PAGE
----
The ruling All Progressives Congress (APC) looks determined to set itself on fire, even though the story out there is that the match box has been snatched from the hand of its interim chairman and Yobe State Governor, Mai Mala Buni. The danger still looms.
After toppling the People’s Democratic Party (PDP) government of President Goodluck Jonathan in 2015, the APC turned on itself, feasting on its own entrails. Of course, the winner-takes-all factor in a presidential system can tempt winners to lose their heads. In the case of APC, however, the party lost its head even before it was tempted. That head has been replaced by an echo chamber – and it’s not funny.
Within days of winning the election, cracks surfaced on the post-sharing agreement among members of the legacy parties in 2015. The Congress for Progressive Change (CPC) was supposed to take possession of the “crown” (the presidency), while the Action Congress of Nigeria (ACN) was, roughly speaking, sup
posed to manage the party.
Positions were also supposed to have been shared on a prorated basis amongst members of the five legacy parties that contributed to APC’s victory to give everyone a sense of belonging and stabilise the government.
That did not happen. After declaring that he was “for everyone and for no one”, President Muhammadu Buhari went on to appoint a transition committee (headed by Ahmed Joda) which froze out nearly everyone except anyone who contributed little or nothing to bring Buhari to power.
It wasn’t long before the party began to fall apart. Buhari ruled a divided government for the first four years, with reverse defections that almost turned his majority party into a minority in the Senate. At a point, his wife and First Lady, Aisha, literally camped with the rebels, saying this was not the government the party rank and file worked for.
The seed of the instability of that early beginning has produced a party that neither resembles a party nor anything remotely close to a collection of people with a shared political interest. It’s more like an assembly of opportunistic strange bedfellows, occasionally worshiping the god of kinetics at a shrine called Aso Rock.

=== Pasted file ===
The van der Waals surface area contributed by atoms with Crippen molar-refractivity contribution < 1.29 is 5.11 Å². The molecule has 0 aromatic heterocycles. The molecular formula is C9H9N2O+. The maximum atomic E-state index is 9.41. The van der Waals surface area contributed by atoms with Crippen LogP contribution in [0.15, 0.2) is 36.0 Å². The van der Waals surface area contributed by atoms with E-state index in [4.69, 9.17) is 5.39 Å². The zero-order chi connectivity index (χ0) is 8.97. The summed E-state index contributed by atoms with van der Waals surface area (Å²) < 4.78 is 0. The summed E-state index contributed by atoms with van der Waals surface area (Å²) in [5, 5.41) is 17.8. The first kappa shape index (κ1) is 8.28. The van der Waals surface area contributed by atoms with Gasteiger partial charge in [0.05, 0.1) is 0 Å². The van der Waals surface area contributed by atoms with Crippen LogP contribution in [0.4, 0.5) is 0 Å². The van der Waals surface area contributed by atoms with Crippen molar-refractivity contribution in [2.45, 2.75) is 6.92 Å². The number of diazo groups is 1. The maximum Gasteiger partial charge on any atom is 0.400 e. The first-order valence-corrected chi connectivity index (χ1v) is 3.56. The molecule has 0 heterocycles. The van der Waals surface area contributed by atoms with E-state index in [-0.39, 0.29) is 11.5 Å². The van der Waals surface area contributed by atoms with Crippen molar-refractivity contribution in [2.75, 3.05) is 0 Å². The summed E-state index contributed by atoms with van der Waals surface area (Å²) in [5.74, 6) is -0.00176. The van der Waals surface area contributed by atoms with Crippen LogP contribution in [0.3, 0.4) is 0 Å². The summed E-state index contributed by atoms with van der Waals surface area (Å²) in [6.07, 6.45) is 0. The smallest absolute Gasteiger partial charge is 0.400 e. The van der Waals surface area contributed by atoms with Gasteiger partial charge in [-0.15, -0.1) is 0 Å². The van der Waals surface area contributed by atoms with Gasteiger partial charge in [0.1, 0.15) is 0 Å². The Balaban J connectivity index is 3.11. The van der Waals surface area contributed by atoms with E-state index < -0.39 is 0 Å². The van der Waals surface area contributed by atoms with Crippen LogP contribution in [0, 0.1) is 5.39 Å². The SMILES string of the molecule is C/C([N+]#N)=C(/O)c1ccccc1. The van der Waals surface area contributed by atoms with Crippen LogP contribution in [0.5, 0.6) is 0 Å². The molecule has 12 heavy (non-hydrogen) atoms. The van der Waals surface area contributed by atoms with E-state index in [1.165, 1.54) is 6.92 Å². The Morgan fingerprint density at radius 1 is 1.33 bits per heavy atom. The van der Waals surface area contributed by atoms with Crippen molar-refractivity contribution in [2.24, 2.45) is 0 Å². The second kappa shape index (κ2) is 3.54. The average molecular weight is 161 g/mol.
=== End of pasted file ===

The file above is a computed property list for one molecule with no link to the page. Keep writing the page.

In seven years, APC has evolved into a party with no board of trustees, no governance structure, no idea of its past, or care about its future. It has now produced three chairmen who left at gunpoint after serious allegations of raiding state governors for money during the party’s primaries. The party has scores of wounded former and current members waiting, with long knives, to take their revenge.
Of course, the APC has also attracted some big defectors to its fold, a number of them serving governors, who are at once the mainstay and biggest source of instability in the political parties. But by and large, these political refugees have their eyes firmly on one thing: how they can use what is left of the present system to help or perpetuate themselves. They know that the party they’re joining is not better than the one they’re leaving, except that it offers temporary shelter to their hope of grabbing power, entrenching themselves or escaping accountability.
APC is a party of ironies. The same cane that was used to beat its former chairman, John Oyegun out of office and used again to beat Adams Oshiomhole only two years later, is now being unleashed on Buni, making his predecessors look like saints. Yet, it was not supposed to end this way. After the alleged corruption and inflexibility of the Oyegun years and the alleged multiplication of the sins under Oshiomhole, Buni was supposed to be a breath of fresh air.
He was supposed to be the prince in shining armour recruited on a temporary basis to combine his day job as governor with that of being the party’s messiah. Two years on, the messiah needs a messiah. His adversaries are painting a picture of him that suggests that Oshiomhole should have been made life chairman. The Comrade must be laughing in Etsako.